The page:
Yesterday I reported on what my focus groups in Ballymena and Belfast had to say about Brexit, the border and the Union. Today, the view from the South.

One thing that united our focus groups in the Republic of Ireland – Fine Gael voters in Dublin and Fianna Fail supporters in the north-western city of Sligo – was the conviction that by voting for Brexit the UK had made a terrible mistake which it would regret, if it didn’t already: “They misunderstood what they were doing;” “Places like the North-East are wholly reliant on foreign investment. It’s like turkeys voting for Christmas;” “It was for all the wrong reasons. ‘We are Britain and we’re going to be great again, we’re not going to have the EU telling us what to do, we won the war’.”

“In Ireland, we’d have a second referendum to get the right result.”

A few conceded that British voters might have a different perspective from their own: “In Ireland, if we didn’t have the EU, what would we be? Just a tiny little country. The UK are much more prominent in the global scheme of things and think they’re more self-sufficient, which they probably are.” Still, “in Ireland we’d have a second referendum to get the right result.”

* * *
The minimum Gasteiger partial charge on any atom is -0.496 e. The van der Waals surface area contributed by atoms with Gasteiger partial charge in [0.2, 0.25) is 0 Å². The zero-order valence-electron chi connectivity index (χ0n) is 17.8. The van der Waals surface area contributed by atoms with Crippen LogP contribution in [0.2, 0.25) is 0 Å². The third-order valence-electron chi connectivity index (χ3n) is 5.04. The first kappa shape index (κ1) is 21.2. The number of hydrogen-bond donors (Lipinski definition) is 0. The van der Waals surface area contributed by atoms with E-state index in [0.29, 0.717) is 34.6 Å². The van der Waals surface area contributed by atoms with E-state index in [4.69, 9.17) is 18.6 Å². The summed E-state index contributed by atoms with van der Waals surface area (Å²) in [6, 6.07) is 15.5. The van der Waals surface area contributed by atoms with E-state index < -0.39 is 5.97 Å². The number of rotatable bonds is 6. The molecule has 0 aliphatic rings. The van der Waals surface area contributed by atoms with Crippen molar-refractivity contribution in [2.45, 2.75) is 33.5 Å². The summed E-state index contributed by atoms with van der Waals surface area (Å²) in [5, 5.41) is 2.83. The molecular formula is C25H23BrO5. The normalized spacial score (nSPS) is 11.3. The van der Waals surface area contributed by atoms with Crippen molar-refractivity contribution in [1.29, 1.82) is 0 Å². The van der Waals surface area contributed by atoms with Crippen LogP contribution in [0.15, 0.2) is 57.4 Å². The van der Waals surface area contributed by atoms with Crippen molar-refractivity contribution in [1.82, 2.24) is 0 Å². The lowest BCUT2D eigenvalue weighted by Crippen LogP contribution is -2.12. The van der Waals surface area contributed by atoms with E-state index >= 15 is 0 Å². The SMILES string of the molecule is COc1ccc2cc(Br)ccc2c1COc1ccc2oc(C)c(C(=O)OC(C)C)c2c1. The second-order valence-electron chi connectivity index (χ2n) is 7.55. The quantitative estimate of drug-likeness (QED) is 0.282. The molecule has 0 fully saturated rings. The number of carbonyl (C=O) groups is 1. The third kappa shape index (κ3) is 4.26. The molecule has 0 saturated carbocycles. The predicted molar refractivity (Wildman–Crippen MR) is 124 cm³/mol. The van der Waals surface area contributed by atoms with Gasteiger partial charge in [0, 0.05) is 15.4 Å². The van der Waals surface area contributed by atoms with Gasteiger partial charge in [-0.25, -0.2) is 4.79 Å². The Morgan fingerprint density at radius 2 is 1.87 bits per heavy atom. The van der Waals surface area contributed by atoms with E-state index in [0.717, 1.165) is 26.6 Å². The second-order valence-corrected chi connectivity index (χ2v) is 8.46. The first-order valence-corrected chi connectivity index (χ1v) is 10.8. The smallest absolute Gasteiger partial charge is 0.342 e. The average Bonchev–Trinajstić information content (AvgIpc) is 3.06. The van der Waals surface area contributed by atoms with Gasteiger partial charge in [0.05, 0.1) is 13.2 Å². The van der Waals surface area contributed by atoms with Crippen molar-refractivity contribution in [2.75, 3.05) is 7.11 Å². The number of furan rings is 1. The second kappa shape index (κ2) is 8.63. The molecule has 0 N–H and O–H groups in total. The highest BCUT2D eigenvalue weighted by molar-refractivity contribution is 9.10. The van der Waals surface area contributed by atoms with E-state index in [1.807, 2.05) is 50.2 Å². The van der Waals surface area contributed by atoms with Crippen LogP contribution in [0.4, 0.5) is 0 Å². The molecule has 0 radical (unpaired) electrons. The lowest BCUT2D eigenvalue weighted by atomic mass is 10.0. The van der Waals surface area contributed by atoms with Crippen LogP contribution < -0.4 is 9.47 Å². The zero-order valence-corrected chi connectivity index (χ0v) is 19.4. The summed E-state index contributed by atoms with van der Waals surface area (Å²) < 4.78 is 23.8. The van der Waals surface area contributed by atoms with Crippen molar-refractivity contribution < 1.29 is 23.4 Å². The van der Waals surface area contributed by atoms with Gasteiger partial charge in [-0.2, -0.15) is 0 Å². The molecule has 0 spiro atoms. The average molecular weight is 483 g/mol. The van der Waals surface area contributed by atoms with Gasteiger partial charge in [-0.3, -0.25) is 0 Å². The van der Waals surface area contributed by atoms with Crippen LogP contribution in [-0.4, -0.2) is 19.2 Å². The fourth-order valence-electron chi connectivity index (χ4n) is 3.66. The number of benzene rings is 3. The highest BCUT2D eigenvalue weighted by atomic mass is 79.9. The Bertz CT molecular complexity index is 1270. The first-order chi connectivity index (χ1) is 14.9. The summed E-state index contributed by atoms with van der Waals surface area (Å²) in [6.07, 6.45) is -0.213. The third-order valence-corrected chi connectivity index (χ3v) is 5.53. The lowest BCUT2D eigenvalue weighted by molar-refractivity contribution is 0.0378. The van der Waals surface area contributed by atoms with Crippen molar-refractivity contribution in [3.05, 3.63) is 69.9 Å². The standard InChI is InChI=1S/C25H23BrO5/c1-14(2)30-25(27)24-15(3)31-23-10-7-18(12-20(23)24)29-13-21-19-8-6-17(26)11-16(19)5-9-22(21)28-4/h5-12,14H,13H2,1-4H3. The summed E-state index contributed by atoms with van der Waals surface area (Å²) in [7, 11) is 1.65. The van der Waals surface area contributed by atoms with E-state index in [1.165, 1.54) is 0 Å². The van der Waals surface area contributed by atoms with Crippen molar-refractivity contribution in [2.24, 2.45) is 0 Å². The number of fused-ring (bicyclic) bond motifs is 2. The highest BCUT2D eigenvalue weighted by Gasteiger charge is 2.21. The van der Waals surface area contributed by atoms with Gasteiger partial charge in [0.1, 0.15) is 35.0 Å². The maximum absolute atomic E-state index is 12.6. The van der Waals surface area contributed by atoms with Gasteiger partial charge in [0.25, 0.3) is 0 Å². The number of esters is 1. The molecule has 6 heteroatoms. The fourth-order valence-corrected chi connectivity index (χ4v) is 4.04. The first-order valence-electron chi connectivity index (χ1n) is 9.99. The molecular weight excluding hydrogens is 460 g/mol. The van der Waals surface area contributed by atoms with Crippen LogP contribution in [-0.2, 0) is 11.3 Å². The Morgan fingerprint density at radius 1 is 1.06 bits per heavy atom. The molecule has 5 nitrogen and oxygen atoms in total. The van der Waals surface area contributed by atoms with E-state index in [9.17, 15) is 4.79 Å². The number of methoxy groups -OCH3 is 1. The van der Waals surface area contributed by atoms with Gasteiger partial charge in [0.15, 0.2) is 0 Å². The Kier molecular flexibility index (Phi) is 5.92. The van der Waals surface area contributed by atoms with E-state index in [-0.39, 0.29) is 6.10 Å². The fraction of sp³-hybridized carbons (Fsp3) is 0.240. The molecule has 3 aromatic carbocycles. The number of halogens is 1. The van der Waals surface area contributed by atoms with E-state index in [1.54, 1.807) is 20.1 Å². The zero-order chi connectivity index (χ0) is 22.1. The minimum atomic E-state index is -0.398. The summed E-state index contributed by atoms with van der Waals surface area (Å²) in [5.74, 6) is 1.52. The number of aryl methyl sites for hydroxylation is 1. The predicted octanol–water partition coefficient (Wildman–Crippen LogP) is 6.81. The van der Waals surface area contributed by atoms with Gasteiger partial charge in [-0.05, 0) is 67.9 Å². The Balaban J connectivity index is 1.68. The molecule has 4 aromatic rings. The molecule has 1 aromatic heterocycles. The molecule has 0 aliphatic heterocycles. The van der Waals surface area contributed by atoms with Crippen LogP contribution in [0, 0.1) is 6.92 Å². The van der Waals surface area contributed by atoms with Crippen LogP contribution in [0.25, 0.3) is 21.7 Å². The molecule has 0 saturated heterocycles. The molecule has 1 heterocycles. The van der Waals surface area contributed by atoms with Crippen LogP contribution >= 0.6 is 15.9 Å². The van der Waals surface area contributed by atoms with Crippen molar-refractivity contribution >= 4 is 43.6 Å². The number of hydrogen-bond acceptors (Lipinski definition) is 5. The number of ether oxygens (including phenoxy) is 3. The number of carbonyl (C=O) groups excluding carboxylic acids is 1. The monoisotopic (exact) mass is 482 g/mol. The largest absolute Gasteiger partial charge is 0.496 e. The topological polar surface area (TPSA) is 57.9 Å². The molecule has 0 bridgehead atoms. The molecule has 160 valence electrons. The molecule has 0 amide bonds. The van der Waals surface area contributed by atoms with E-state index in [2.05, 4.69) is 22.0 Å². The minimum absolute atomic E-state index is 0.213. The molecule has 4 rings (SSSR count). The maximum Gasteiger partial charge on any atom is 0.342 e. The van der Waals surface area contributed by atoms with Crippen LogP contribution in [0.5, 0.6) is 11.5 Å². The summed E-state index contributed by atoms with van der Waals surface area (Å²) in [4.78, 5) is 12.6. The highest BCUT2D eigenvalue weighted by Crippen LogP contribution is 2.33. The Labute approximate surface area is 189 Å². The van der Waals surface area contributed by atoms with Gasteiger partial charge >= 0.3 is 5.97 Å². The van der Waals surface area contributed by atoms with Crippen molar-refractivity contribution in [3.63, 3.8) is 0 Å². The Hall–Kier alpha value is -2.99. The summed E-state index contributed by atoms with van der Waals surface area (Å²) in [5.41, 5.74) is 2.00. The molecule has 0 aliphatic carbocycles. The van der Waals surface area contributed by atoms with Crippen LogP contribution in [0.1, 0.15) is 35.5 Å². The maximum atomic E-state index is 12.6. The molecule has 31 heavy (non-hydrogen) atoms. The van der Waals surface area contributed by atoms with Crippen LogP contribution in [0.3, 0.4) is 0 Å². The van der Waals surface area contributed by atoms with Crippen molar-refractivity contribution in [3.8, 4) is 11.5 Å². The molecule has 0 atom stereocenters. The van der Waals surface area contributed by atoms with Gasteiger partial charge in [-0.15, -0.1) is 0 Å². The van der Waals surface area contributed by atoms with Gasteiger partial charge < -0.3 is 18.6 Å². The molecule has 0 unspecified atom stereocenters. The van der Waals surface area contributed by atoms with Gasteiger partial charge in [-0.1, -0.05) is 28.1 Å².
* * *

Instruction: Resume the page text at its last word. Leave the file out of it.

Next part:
Many feared that Brexit would have a “massive impact” on Ireland, especially on agriculture: “If you’re producing beef or dairy and your biggest market is across the Irish Sea… Our biggest trade is with the UK, but that’s all up in the air. The currency fluctuations are enormous.”

Though there might be opportunities to attract British companies who wanted their headquarters in the EU, not everyone was optimistic on this score: “If you’re a UK company, your first look is Dublin, but it’s not that attractive. We have a housing crisis, an expensive health system, so the consequence of our policies is that we can’t benefit from Brexit. We should be able to say ‘over here, lads’, but for most of the big corporations Dublin doesn’t compete with Paris or Frankfurt.”

“We used to see the UK as a powerful country that knew how to organise itself in a time of crisis, but now they don’t know what to do.”

Another problem was uncertainty, exacerbated or at least prolonged by what they saw as the UK’s inability to decide what it wanted: “The British want to have their cake and eat it. Two years later no-one knows what they want, even the Tory party. Theresa May says one thing and Boris Johnson says another. Until they decide, we might as well sit and wait;” “They can’t make up their mind. We used to see it as a powerful country that knew how to organise itself in a time of crisis, but now they don’t know what to do;” “When there are negotiations with other countries it’s usually Ireland who say ‘it’ll be all right on the night’ and it’s the UK saying ‘this is how it’s going to be’. So it’s a complete role-reversal.”

I can’t believe MI5 aren’t saying to Theresa May, ‘whatever you do, love, don’t have border posts’.”